Kyle Rudzinski checks the wiring on a solar panel.
Dawn breaks late high in the Andes. But life in the town of Santa Rosa, Peru still starts early. From weaving alpaca blankets to cooking potato soup for breakfast, residents in this rural town begin every day by the sun, which blazes across a grassy, treeless landscape. Families stay busy throughout the day’s waking hours to stave off chills from a morning frost. And on this winter’s day there’s lots of work to warm hearts; for the first time ever, many will get the gift of light.
Canadian-based nonprofit Light Up the World and Peruvian nonprofit partner Kuyacc Ayni are in town working with locals to install small solar energy systems that provide enough power for two LED lights and one compact fluorescent, or CFL. On this day students from Texas Tech’s Center for Energy Commerce are also in town, assisting with the installations.
Christian Miguel Candela Barra of NonProfit Kuyacc Ayni teaches Texas Tech students how to wire a solar energy system.
Students, Peruvian families, and solar experts work side-by-side throughout the day, but often in the dark. Thatch roofs and adobe walls offer minimal insulation during cold August nights. And without glass, windows would simply be openings for blustery winds. Homes are pitch black throughout the day, making it tough to do household work. The faint light from sheep dung fueled fires fill homes with smoke, harming the health of mothers and children as they go about their days indoors.
Madison House Alum, Kyle Rudzinski works in the dark, connecting an indoor batter. It’s 10 AM and very bright outside but pitch black indoors.
For some families handheld flashlights are an option, but with battery costs hovering around $2.20 USD every week, it’s a costly option. That’s where Light Up the World and Texas Tech come in. Every year Texas Tech partners with Light Up the World on the World Energy Project, an experiential learning, service-based study abroad course. The World Energy Project creates tremendous opportunity for both students and the communities it serves. By paying for a complete solar energy package over time through microfinance, Peruvian families save money by paying less for their system than for batteries; they save time by avoiding the three hour trek to the nearest town to buy expensive batteries; they can be more efficient with high quality light indoors; they can avoid poor indoor air quality by relying on fire less; and they can offer their children an opportunity to pursue education at night. And with an adapter, families can power radios to connect them with their fellow Peruvians.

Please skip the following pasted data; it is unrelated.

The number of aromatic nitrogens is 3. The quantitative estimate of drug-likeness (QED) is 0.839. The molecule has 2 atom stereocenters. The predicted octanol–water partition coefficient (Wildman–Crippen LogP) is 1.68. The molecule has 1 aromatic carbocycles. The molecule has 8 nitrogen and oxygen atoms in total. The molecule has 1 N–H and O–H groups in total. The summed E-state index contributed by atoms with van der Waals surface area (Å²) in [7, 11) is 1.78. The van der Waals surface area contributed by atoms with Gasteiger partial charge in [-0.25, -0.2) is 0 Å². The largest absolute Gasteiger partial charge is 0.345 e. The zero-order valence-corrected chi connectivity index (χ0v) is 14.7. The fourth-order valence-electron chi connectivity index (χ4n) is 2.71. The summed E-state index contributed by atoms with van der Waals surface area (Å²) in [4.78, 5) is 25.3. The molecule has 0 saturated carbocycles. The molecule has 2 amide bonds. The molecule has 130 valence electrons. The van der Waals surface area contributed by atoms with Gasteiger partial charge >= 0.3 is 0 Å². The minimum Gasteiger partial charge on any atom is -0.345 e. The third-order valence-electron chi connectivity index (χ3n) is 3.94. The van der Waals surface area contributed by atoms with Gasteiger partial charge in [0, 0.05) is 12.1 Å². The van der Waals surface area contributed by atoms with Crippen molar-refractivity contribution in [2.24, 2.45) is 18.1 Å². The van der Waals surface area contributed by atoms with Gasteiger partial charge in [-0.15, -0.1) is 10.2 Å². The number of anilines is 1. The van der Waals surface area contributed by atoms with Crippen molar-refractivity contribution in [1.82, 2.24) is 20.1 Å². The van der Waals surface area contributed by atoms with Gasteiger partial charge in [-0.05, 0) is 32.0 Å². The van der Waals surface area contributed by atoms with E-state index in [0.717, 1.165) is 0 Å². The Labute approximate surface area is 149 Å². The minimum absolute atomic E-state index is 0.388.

Life gets busy. So busy sometimes, it seems like there’s just no time for community service. I felt that way earlier and decided it was time to make time for service. Despite ample opportunity as an undergrad to volunteer with service trips like, Alternative Spring Break, I had never traveled for service. So I resolved to spend time working on a clean energy project abroad rather than take a traditional vacation.
After hours of online research I was fortunate enough to serve as a translator on the World Energy Project while learning about solar energy systems, microfinance, and Peruvian culture. And next June I’ll be returning to Peru to lead Texas Tech students on the World Energy Project.
The University and Madison House instill the importance of lifelong service in students. And that tradition of service extends well beyond Grounds. For me, pursuing that tradition led to an incredibly powerful experience and a rewarding opportunity to help people. Your local UVA Club may be partnering with Madison House to hold a service event, or you can simply find something you care about in your community and make a few hours to volunteer. So, if you haven’t thought about service much since you last walked the Lawn, consider building on Virginia’s tradition to serve and get involved.
A light shines in a home in Peru…
Andrew McCormick ’06 was the Head Program Director for Hoos Against Hunger and Homelessness for two years. He and his wife have continued their volunteer service after graduating. We covered some of their efforts in a recent e-newsletter.
My wife, Amanda, and I (Boosters and HAHAH alums!), had a priceless opportunity to spend two months in Cambodia last summer. I had previously spent a lot of time backpacking around Southeast Asia and so I was infinitely excited to revisit such a marvelously unique part of our world. However, rather than just visiting ancient temples and eating deliciously spicy street food, we’d actually be spending most of our time volunteering. So what takes a lawyer and teacher to Cambodia for two months?